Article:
Asgardia: What the first space nation in human history wants to create

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Asgardia: What the first space nation in human history wants to create

Is Asgardia a cult or a sect?

The organization firmly rejects the accusation, which has been raised again and again. In fact, there is one element that all UFO cults have that Asgardia clearly lacks: the belief in being in contact with extraterrestrial civilizations. Asgardia does not support such a narrative. Even a self-proclaimed prophet or spiritual leader does not appear at Asgardia. Politically, the organization is therefore more in line with self-proclaimed micro-nations or libertarian projects such as Seasteading, which want to establish a free state on a platform in international waters that is only guided by entrepreneurial principles.

Is Asgardia a real state?

A state can only be recognized by other states under international law. “The recognition of a state presupposes that it actually has the characteristics of a state within the meaning of international law,” writes the “Federal Department of Foreign Affairs” in an information leaflet on the subject of the recognition of states. “According to the prevailing three-element doctrine, this requires a state territory, a state people and state power (ie an independent government that is effective against outside and inside as an expression of state sovereignty).”

Both the items “population” and “government” are covered, at least in principle. Asgardia has a constitution and held its first elections in 2018. Critics accuse Asgardia founder and “head of state” Igor Ashurbeyli, it is more of a constitutional monarchy than a real democracy. Formally, however, the organization is actually open, democratic and self-determined: Everyone who pays a fee of 100 euros receives “resident status”, an “identity document” and is allowed to “participate in political life”. Whether the new state is a democracy or not is in any case irrelevant from a legal point of view.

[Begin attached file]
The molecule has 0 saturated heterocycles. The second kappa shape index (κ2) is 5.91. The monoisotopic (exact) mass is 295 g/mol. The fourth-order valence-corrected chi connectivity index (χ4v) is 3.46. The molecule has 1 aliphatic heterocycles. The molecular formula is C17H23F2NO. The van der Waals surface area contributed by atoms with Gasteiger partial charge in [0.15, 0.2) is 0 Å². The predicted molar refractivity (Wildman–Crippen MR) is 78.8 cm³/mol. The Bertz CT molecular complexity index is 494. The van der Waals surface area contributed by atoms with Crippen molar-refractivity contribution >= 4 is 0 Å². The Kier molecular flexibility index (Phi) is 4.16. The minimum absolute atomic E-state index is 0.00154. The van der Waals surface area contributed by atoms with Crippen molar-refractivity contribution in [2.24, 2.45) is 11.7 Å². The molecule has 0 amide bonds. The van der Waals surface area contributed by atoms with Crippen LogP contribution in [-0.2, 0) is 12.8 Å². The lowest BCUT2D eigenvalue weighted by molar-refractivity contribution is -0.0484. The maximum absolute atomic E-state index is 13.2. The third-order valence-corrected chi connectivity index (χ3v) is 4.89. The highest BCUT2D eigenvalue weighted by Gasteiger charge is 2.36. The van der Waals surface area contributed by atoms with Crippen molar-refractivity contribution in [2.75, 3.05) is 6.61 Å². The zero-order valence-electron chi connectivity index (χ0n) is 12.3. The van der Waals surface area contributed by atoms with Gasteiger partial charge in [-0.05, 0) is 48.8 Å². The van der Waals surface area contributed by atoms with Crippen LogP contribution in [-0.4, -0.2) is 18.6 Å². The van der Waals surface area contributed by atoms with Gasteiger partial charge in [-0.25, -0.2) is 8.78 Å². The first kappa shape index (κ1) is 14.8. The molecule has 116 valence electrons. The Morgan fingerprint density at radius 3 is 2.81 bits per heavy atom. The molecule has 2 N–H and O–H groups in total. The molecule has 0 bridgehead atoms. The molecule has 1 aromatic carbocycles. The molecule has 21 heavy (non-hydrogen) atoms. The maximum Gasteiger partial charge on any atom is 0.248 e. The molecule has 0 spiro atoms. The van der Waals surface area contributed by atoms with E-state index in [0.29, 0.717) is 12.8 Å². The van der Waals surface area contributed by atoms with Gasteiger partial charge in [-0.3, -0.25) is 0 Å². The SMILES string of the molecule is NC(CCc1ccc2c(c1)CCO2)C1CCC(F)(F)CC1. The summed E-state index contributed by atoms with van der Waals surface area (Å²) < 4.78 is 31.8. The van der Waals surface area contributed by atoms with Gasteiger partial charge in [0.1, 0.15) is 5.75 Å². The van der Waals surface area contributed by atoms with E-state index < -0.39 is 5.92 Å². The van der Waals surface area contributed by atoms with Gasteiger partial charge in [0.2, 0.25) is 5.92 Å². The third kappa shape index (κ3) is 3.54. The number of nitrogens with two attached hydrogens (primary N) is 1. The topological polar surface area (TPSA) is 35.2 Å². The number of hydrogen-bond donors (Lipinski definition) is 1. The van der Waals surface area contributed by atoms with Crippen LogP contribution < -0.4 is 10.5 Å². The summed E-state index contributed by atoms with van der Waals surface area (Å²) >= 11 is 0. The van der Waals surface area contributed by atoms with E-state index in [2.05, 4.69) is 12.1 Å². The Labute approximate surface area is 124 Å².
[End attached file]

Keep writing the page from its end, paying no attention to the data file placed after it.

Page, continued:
As for the national territory, however, the situation is less clear. Asgardia launched a micro-satellite into space in 2017 that contains an SSD with 512 GB of data – photos and messages from Asgardians. However, it is questionable whether this is enough to symbolically mark one’s own national territory, so to speak.

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Can Asgardia claim an area in space for itself?

The question has not been finally clarified from a legal point of view. Actually, the so-called Outer Space Treaty – officially the “Treaty on the Principles for Regulating the Activities of States in the Exploration and Use of Space” – is also known as the “Outer Space Treaty”. This treaty treats the universe in the same way as the high seas on earth.

This article is from issue 5/2021 of the Technology Review. The magazine will be available from July 8th, 2021 in stores and directly in the heise shop. Highlights from the magazine:

The aim of the 1967 treaty was to prevent the militarization of space through the establishment of military bases or the stationing of weapons. According to the treaty, space missions therefore serve “all of humanity”. According to the treaty, “space, including the moon and other celestial bodies” may not be occupied or occupied. In addition, every nation is formally legally responsible for objects that it sends into space. The Asgardia satellite is therefore subject to US law.

Whether it follows from all this, however, that no private property can be acquired in space or on celestial bodies, is a matter of dispute among lawyers. In 2015 the US government passed the Commercial Space Launch Competitiveness Act. The law explicitly allows US citizens to “commercially use” resources in space. Similar laws are being discussed in other countries such as Russia, China, Japan and Luxembourg.

Is Asgardia the only private organization committed to the colonization of space?

No. Asgardia is the only organization that wants to establish a colony on a space station. The exploration and colonization of other planets is also supported by at least two other large international organizations: The Planetary Society and the Mars Society.

The Planetary Society was founded in 1980 by the American astronomer Carl Sagan, the planetologist Bruce Murray and the aerospace engineer Louis Friedman. Although it does not work directly on plans for alien colonies, it finances the development of novel space technologies such as solar sails as a propulsion system and does public relations and lobbying in support of space activities. The non-governmental organization Mars Society, founded in 1998, is committed to the exploration and colonization of Mars. To this end, the organization also runs its own research projects.


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